"Kantianism is only superficially repulsive -- despite appearances, it offers an inducement, solace to a sense of the world's unfairness."

- Bernard Williams – “Moral Luck” from Moral Luck: Philosophical Papers 1973-1980 (Cambridge UP, 1981), p.21.

From: [identity profile] poldy.livejournal.com

>> an inducement, solace

That sounds wrong. I'd expect "a solace." Even so, I'd rather be "induced" to the worlds unfairness. The world seems to manage its unfairness well enough without my more active participation.

From: [identity profile] owl-of-minerva.livejournal.com

Well, Williams goes on to criticize Kantianism as being unworkable -- because Kantianism offers solace through somehow assuring us that our moral goodness is immune to luck, which Williams goes on to suggest doesn't quite work (it's one of the seminal papers on the problem of 'moral luck' -- on whether or not it is a matter of luck that we are justified in what we do).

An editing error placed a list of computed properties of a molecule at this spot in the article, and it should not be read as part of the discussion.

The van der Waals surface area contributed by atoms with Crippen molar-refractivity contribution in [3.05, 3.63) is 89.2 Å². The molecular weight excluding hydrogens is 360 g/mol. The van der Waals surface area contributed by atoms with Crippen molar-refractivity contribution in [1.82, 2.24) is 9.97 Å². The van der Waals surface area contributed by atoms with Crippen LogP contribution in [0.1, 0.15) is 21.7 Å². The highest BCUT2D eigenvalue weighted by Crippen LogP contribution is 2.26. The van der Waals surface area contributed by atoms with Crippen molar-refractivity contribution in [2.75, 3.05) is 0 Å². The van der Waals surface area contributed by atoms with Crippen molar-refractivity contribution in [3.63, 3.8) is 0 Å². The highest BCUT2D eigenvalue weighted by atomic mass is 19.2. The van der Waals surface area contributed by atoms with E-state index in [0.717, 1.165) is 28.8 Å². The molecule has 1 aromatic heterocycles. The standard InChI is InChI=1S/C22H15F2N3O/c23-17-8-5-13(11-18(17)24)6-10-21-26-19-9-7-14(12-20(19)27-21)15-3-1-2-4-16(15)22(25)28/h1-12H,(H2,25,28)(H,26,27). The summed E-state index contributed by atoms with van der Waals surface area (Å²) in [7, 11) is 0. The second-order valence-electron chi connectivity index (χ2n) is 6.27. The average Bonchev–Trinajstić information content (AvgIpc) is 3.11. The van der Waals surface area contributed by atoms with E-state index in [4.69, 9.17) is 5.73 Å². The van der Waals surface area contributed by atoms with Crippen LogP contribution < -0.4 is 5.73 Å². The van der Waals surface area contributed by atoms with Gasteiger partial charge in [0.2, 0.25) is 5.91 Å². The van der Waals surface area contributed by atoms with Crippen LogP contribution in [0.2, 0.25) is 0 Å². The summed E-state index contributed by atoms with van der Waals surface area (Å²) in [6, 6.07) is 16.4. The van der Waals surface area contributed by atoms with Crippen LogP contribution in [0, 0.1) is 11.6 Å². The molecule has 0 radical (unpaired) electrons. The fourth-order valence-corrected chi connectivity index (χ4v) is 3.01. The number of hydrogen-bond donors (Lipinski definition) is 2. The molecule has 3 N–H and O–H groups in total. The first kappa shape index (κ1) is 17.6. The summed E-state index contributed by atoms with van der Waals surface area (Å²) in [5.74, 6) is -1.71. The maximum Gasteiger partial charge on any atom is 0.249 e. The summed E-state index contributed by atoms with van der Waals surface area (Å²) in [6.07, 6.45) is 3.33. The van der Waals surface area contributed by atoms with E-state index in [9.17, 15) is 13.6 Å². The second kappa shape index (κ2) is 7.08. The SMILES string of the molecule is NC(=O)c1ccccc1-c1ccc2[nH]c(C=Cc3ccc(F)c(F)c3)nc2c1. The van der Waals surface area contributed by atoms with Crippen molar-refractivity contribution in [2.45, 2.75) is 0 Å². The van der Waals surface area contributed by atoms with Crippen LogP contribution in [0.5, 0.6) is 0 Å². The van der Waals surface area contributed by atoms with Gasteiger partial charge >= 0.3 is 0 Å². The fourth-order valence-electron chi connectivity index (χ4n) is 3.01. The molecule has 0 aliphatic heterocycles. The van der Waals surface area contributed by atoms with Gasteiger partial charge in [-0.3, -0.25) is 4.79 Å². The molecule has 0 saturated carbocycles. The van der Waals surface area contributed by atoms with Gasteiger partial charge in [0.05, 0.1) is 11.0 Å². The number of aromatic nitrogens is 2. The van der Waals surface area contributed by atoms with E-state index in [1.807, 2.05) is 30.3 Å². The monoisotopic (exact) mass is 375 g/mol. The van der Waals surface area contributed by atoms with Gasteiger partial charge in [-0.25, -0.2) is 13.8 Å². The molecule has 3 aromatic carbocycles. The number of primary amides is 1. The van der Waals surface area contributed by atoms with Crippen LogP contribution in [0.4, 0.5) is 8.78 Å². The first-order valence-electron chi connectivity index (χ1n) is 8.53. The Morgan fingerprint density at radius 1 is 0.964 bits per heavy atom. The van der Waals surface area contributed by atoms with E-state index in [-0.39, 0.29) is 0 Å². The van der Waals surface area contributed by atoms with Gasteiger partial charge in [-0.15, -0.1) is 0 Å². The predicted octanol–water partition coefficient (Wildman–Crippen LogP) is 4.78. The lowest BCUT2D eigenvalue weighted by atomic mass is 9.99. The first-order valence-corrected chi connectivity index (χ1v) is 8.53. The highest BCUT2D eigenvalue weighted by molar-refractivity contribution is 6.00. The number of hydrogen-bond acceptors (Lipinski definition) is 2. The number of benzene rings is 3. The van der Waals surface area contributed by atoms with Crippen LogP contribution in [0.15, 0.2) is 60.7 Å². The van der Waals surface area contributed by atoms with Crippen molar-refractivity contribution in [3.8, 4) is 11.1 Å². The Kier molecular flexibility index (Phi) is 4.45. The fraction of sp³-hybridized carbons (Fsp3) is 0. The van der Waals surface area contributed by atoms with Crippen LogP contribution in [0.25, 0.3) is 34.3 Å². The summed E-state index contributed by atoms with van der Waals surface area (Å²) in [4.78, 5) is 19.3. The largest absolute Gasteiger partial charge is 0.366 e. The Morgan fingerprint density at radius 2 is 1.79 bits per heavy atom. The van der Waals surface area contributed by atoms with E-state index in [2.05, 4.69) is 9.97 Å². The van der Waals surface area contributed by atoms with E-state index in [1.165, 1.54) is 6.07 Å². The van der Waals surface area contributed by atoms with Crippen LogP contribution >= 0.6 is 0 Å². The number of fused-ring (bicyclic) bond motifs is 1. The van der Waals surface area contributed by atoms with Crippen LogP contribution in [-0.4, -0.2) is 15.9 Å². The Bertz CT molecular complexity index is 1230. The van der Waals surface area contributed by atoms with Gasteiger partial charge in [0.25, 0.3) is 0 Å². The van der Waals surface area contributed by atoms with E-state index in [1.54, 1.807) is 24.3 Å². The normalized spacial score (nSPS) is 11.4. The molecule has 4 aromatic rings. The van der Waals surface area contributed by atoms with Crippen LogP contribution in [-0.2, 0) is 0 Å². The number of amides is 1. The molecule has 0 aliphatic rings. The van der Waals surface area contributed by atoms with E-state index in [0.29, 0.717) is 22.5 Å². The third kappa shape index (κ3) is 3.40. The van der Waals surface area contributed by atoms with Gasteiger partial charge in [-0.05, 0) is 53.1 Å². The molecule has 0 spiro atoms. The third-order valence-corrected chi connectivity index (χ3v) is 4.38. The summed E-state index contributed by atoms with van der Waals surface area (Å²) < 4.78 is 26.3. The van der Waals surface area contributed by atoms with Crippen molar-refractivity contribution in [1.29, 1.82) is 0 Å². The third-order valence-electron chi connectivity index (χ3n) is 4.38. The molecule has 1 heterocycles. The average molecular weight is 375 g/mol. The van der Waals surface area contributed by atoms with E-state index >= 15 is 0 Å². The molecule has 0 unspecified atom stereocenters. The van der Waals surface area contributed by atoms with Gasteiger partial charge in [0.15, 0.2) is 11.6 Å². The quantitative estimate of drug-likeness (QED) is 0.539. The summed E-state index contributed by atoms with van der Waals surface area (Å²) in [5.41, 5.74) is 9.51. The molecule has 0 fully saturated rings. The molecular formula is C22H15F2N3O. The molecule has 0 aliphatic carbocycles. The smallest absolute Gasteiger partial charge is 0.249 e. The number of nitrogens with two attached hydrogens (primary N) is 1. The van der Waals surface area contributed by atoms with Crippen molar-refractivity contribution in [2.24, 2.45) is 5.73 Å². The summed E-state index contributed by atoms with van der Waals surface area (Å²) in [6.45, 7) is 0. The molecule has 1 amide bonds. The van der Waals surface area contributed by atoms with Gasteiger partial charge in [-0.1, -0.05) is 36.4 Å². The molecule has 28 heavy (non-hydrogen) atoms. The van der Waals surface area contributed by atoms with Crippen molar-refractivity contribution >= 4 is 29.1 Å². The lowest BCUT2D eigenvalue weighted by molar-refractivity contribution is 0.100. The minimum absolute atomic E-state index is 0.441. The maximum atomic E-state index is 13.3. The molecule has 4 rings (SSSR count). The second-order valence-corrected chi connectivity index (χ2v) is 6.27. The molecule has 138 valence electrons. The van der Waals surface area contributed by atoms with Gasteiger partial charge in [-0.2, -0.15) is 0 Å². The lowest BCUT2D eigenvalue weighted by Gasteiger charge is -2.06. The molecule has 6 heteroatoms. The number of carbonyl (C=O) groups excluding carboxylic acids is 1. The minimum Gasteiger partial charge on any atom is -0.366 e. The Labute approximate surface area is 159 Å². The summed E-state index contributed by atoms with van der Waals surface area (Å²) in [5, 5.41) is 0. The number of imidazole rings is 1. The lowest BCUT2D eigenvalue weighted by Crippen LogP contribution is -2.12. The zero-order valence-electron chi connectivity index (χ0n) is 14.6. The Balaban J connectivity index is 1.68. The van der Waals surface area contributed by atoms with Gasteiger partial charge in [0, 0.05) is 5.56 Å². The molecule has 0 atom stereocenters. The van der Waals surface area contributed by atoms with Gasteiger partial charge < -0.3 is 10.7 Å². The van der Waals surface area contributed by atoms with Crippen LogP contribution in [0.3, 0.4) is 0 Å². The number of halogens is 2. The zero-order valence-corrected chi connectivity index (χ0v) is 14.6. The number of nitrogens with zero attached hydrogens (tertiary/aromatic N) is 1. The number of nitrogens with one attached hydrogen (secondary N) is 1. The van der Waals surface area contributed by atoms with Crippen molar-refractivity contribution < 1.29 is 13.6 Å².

From: [identity profile] owl-of-minerva.livejournal.com

Du konntest Recht haben (not sure if that's right). Inducement to what, I wonder. Ah well. Williams is dead, we can't ask him now.

From: [identity profile] poldy.livejournal.com

Ich habe ja immer Recht. I fear that Williams may have had a little mental hiccup when he wrote that sentence.

From: [identity profile] owl-of-minerva.livejournal.com

I think that the swagger with which he writes "only superficially repulsive" justifies the whole rest of the sentence.

(On a more serious note -- the questions about moral luck are part of Williams' skepticism about moral systems of any sort, and his wondering what we even really mean by justification to ourselves or others)

From: [identity profile] poldy.livejournal.com

Whenever I read philosophy I remember why I am a philologist and not a philosopher.